Dunkirk Movie Photo
Photo from the film Dunkirk.

Warner Bros
Director: Christopher Nolan
Written by: Christopher Nolan
Cast: Tom Hardy, Cillian Murphy, Kenneth Branagh, Harry Styles, Mark Rylance
Screened at: AMC Lincoln Square, NYC, 7/17/17
Opens: July 21, 2017

Sometimes, spending time in Europe is not all it’s cracked up to be. Nowadays tourists may have to look over their shoulders to make sure that a bomb will not go off in a night club. Or a fanatic might have to urge to shoot up a discotheque, a restaurant, a major train depot. Yet times were quite a bit worse some decades ago when full-scale war would ultimately lead to 70 million deaths, mostly of civilians. The U.S. was lucky enough to stay out of the action in 1940 especially when Germany had a unit of French and British soldiers pinned down in Dunkirk. In May 1940 the British Expeditionary Force aiding the French was cut off from the rest of the French army by a German advance, leading the allied powers to retreat to the port of Dunkirk. A lull in the fighting gave the British time to evacuate by sea, as Prime Minister Winston Churchill ordered any ship available whatever the size to collect the stranded soldiers. 338,226 men were evacuated via 900 vessels, most rescued from the harbor, others taken from beaches.

The miracle of Dunkirk as it became known should have been a terrific theme for a filmmaker like Chris Nolan, with lots of funding to work with. Christopher Nolan, whose preference for nonlinear exposition is on duty with “Dunkirk,” is known as well for cerebral films such as “Inception,” in which a thief steals corporate secrets using dream technology and “Interstellar” which finds explorers traveling through a wormhole in space to ensure humanity’s survival. With “Dunkirk” Nolan enjoys the use of IMAX (thankfully not 3-D) to bring the audience into the action. But he messes up in several ways:

First, Nolan does not visually give the impression that the Allied forces were encircled by Germans, praying for a miracle and feeling that this battle could be their last.

Second, and more important, Nolan employs non-linear filmmaking, avoiding the better approach—which would be chronological. Instead “Dunkirk” uses three separate settings, cutting furiously from one to the other for no apparent reason other than his ideological drive to be, well, nonlinear. With the appropriate chapter headings, at least at first, he opens with the scene on land about a week before civilian boats are to approach the port of Dunkirk. Slightly earlier he hones in on scenes of the sea, ultimately switching to the goings-on by air. In fairness Nolan had stated that he wanted to make a movie about war and not a war movie; that is, presumably to show in the most vivid, IMAX-aided way that war is hell. The result is simply confusion.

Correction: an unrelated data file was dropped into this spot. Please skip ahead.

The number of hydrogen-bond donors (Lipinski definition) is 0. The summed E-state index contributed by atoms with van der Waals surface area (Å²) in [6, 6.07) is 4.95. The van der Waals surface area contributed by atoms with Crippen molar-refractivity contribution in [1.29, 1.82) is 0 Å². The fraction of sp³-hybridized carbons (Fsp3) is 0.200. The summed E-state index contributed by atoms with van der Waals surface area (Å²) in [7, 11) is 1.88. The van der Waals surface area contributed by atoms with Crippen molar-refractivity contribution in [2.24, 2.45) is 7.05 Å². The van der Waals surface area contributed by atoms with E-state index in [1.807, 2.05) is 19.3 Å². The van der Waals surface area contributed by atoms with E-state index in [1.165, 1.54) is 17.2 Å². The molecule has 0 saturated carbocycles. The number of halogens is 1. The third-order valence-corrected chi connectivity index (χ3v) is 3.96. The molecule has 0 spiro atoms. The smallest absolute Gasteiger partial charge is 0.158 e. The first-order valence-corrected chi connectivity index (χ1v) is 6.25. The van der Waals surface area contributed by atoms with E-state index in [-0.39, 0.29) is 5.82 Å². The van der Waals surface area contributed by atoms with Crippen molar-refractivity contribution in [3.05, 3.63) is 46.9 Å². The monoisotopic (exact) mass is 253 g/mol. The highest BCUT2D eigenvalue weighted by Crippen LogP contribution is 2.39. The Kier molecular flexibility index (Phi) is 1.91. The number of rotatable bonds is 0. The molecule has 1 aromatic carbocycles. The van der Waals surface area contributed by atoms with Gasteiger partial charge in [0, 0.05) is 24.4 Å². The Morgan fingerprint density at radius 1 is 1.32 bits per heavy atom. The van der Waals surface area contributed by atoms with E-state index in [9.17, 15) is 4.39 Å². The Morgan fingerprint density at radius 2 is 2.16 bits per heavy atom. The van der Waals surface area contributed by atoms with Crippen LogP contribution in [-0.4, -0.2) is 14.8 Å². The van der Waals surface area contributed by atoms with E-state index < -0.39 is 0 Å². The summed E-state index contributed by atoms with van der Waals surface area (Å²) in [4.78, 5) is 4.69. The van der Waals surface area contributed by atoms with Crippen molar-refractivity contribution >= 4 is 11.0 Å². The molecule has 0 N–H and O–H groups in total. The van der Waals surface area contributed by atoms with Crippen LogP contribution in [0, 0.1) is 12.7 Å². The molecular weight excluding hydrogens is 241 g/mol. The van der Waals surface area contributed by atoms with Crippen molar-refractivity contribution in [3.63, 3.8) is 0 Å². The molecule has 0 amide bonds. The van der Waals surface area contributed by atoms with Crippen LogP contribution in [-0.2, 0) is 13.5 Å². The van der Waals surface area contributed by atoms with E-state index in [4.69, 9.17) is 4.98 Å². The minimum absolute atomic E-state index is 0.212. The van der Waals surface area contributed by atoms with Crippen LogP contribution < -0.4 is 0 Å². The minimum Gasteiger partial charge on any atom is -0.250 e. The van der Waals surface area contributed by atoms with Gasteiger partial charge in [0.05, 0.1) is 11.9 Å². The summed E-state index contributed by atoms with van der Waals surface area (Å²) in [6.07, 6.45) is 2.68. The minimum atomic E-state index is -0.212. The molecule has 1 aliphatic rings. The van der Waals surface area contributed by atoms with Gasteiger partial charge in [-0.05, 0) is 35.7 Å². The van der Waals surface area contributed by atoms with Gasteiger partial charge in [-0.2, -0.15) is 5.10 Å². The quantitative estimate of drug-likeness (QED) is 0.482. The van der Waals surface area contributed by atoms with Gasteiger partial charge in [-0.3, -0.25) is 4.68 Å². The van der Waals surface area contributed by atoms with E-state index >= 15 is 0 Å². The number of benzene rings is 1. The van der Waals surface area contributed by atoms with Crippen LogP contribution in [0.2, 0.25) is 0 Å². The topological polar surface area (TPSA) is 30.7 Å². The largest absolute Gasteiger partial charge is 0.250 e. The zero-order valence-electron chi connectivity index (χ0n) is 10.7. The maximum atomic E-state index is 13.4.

Third, there is no humor whatever. Blink and you’ll discover maybe three women in the entire picture, one of them serving white bread and jam to the soldiers and one dishing out the cuppas.

Fourth, there is no real story here, just men surviving or not under fire from torpedoes, bombs, and guns from the enemy whose faces we do not see at all—except for, maybe, some German spy who is traveling with the Allies. There’s nothing like the movies to present spectacle: theater cannot begin to approach vivid scenes in far-larger-than-life size. But everybody likes a story, and there is no story here.

“Dunkirk” is a thriller that does not thrill, a tale of heroism with no center, individuals with limited dialogue such as a shell-shocked fellow (played by Cillian Murphy) who bundles up in a corner, a Commander Bolton (Kenneth Branagh) who would be much better off playing Shakespeare (remember his Hamlet, Iago, Benedict? He went once more unto the breach in “Henry V” and rouses the men with “We few, we happy few, we band of brothers,” sending shock waves throughout the audience, motivating his men who are outnumbered by the French.” Not only is “Dunkirk” bereft of a single, glorious speech, it appears to lack written dialogue, at best a film that could have been improvised.

I’ve seen more exciting shots of aviation flights in “Thirty Seconds over Tokyo,” a real story in “Saving Private Ryan,” a plea to end wars in “All Quiet on the Western Front,” a mixture of humor with seriousness in “Good Morning, Vietnam.” In “The Bridge on the River Kwai,” the audience had good reason to breathe a sigh of relief when the Japanese supply train drops helplessly over the exploded bridge. “Dunkirk” lacks an overriding theme that could get the audience cheering or even a single thrill that could knock them out of their seats.

Rated PG-13. 106 minutes. © Harvey Karten, Member, New York Film Critics Online
Comments, readers? Agree? Disagree? Why?

Story – C
Acting – C
Technical – B+
Overall – C

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By Harvey Karten

Harvey Karten is the founder of the The New York Film Critics Online (NYFCO) an organization composed of Internet film critics based in New York City. The group meets once a year, in December, for voting on its annual NYFCO Awards.

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